According to the U.S. Bureau of Labor Statistics, the largest employers of these professionals are in the field of management, scientific, and technical consulting services. Finance and insurance companies are also significant employers, followed by businesses related to corporate management, wholesale trade, and publishing.

Is Market Research Analysis a Good Career?

The job outlook for the market research analyst position is positive, and qualified professionals will continue to be highly sought after over the next several years. As reported by the BLS, U.S. employment of analysts continues to grow at a rate of 18%, which is significantly faster than average for all occupations. By comparison, the average growth rate for other business operations specialists is just 6%, and the projected growth across all occupations is 4%.

With such a fast rate of change, qualified analysts seeking employment can expect to see an additional 130,300 market research analyst and marketing specialist jobs by 2029. This will bring the total number of opportunities across the U.S. to 868,400. Due to this significant potential for employment growth, O*NET classifies the market research analyst role as a “Bright Outlook” career, meaning it’s a promising position to focus on in a job search.

What Are the Benefits of Becoming a Market Research Analyst?

A career as a market researcher can be highly rewarding and stimulating, especially for intellectually curious and data-driven professionals. Someone who enjoys working on projects and making achievements that help inform strategic business decisions will be highly satisfied given the nature of this type of work.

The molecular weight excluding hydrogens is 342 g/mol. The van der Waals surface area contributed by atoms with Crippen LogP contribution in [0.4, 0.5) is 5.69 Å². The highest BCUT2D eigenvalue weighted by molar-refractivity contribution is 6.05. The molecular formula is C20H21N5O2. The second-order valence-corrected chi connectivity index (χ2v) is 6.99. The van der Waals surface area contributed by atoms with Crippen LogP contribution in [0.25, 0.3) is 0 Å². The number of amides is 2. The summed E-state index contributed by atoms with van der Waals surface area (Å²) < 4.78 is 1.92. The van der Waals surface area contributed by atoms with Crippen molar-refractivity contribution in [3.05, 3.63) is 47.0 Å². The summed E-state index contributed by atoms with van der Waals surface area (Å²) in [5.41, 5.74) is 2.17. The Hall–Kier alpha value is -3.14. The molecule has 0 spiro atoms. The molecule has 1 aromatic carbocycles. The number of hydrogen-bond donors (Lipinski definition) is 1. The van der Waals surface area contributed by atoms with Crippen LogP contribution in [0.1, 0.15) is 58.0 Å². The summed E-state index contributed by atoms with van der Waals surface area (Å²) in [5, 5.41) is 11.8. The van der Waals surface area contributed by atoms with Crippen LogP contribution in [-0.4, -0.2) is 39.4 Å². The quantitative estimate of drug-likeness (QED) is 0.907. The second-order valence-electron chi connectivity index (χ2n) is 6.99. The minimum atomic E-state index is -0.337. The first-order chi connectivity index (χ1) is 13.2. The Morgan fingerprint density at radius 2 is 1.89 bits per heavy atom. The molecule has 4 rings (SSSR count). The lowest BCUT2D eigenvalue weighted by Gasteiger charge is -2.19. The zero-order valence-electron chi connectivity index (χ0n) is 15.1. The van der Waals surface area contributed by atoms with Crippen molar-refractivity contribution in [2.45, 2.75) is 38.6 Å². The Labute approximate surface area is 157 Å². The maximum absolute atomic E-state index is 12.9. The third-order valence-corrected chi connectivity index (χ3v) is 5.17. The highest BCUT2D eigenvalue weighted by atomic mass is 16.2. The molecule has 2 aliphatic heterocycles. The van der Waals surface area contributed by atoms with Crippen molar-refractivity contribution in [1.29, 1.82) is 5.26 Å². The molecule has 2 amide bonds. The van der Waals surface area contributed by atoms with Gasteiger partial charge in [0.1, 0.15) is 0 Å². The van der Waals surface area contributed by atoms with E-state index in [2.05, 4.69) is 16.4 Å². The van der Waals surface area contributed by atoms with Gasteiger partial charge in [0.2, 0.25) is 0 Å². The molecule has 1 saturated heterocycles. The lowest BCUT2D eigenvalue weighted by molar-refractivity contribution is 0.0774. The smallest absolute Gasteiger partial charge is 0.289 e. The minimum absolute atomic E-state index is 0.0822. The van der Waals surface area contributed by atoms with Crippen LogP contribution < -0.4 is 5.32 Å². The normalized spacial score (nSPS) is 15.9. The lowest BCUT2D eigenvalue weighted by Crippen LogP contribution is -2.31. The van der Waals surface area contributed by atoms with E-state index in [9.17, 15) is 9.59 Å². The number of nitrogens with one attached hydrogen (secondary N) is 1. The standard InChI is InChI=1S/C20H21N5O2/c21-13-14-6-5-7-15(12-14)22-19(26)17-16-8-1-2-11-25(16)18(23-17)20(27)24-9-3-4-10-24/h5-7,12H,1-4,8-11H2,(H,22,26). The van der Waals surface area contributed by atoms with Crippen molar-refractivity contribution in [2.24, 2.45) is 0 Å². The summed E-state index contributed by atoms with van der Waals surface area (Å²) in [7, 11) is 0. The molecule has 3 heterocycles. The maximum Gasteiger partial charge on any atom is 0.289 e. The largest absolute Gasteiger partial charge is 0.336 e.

Independent, driven, and detail-oriented individuals will thrive in the analyst work environment as well. The majority of professionals in the role identify “being exact or accurate” as extremely important, according to O*NET. Moreover, the majority report having “a lot of freedom” to make on-the-job decisions.

The chance to communicate and collaborate with colleagues and clients also makes this an appealing role. Professionals who strive to offer a high caliber of customer service and fill a consultative role will have plenty of opportunities to demonstrate these skills in the workplace.

Finally, the market research analyst field is rapidly growing, and experienced professionals are typically well compensated. This makes it both a stable and dynamic career to consider.

How Much Does a Market Research Analyst Make?

According to the BLS, market research analysts earned a median annual salary of $63,790 as of May 2019. This is about 60% higher than the average salary across all occupations, but roughly 7% less than the average earnings across all business operations specialists careers. However, actual pay rates for these roles will vary based on location, experience level, industry, and other factors.

In the field of market research, the top 10% of earners saw pay rates of at least $122,630 whereas the lowest 10% earned less than $34,350. Market research analysts working in publishing, corporate management, finance, and insurance made more than $71,000 on average, making these some of the most lucrative niches for experienced professionals.

What Skills Does a Market Research Analyst Need?

To thrive in a market research analyst position, an emerging professional will need to cultivate a combination of hard and soft skills. According to O*NET, these are some of the most in-demand job skills:

  • Problem-solving and critical thinking abilities are crucial in approaching complex business problems and devising strategic solutions